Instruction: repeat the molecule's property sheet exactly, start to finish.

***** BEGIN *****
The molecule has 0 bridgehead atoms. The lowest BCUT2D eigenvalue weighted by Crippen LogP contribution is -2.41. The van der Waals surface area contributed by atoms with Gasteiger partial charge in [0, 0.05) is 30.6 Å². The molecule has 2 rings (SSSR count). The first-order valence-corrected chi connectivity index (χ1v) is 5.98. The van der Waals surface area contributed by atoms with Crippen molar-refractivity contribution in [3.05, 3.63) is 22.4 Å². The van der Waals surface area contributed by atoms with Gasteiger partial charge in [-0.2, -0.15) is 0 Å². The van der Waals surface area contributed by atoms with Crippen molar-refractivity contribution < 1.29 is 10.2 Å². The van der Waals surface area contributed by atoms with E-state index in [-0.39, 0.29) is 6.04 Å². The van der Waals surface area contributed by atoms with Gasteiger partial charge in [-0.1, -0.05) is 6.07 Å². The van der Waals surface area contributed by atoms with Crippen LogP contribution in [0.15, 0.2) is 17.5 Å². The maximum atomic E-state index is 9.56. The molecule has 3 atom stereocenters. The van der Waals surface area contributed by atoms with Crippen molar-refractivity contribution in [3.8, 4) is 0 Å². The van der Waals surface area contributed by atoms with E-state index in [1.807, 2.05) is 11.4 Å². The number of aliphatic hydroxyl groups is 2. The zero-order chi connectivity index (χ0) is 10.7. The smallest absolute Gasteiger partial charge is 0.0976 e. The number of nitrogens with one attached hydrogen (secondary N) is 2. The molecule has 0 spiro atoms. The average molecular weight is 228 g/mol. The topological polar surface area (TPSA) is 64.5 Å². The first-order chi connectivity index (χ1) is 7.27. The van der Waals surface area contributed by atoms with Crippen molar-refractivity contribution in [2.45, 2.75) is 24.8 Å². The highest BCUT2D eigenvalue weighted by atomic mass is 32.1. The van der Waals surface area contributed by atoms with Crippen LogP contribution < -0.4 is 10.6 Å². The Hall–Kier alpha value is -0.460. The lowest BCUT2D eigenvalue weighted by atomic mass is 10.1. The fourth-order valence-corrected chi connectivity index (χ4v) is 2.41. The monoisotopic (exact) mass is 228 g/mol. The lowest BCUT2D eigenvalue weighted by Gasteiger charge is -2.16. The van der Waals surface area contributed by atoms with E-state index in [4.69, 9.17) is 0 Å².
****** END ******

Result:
The molecule has 0 bridgehead atoms. The lowest BCUT2D eigenvalue weighted by Crippen LogP contribution is -2.41. The van der Waals surface area contributed by atoms with Gasteiger partial charge in [0, 0.05) is 30.6 Å². The molecule has 2 rings (SSSR count). The first-order valence-corrected chi connectivity index (χ1v) is 5.98. The van der Waals surface area contributed by atoms with Crippen molar-refractivity contribution in [3.05, 3.63) is 22.4 Å². The van der Waals surface area contributed by atoms with Gasteiger partial charge in [-0.2, -0.15) is 0 Å². The van der Waals surface area contributed by atoms with Crippen molar-refractivity contribution < 1.29 is 10.2 Å². The van der Waals surface area contributed by atoms with E-state index in [-0.39, 0.29) is 6.04 Å². The van der Waals surface area contributed by atoms with Gasteiger partial charge in [-0.1, -0.05) is 6.07 Å². The van der Waals surface area contributed by atoms with Crippen LogP contribution in [0.15, 0.2) is 17.5 Å². The maximum atomic E-state index is 9.56. The molecule has 3 atom stereocenters. The van der Waals surface area contributed by atoms with Crippen molar-refractivity contribution in [3.8, 4) is 0 Å². The van der Waals surface area contributed by atoms with E-state index in [1.807, 2.05) is 11.4 Å². The number of aliphatic hydroxyl groups is 2. The zero-order chi connectivity index (χ0) is 10.7. The smallest absolute Gasteiger partial charge is 0.0976 e. The number of nitrogens with one attached hydrogen (secondary N) is 2. The molecule has 0 spiro atoms. The average molecular weight is 228 g/mol. The topological polar surface area (TPSA) is 64.5 Å². The first-order chi connectivity index (χ1) is 7.27. The van der Waals surface area contributed by atoms with Crippen molar-refractivity contribution in [2.45, 2.75) is 24.8 Å². The highest BCUT2D eigenvalue weighted by atomic mass is 32.1. The van der Waals surface area contributed by atoms with Crippen LogP contribution < -0.4 is 10.6 Å². The Hall–Kier alpha value is -0.460. The lowest BCUT2D eigenvalue weighted by atomic mass is 10.1. The fourth-order valence-corrected chi connectivity index (χ4v) is 2.41. The monoisotopic (exact) mass is 228 g/mol. The lowest BCUT2D eigenvalue weighted by Gasteiger charge is -2.16. The van der Waals surface area contributed by atoms with E-state index in [4.69, 9.17) is 0 Å².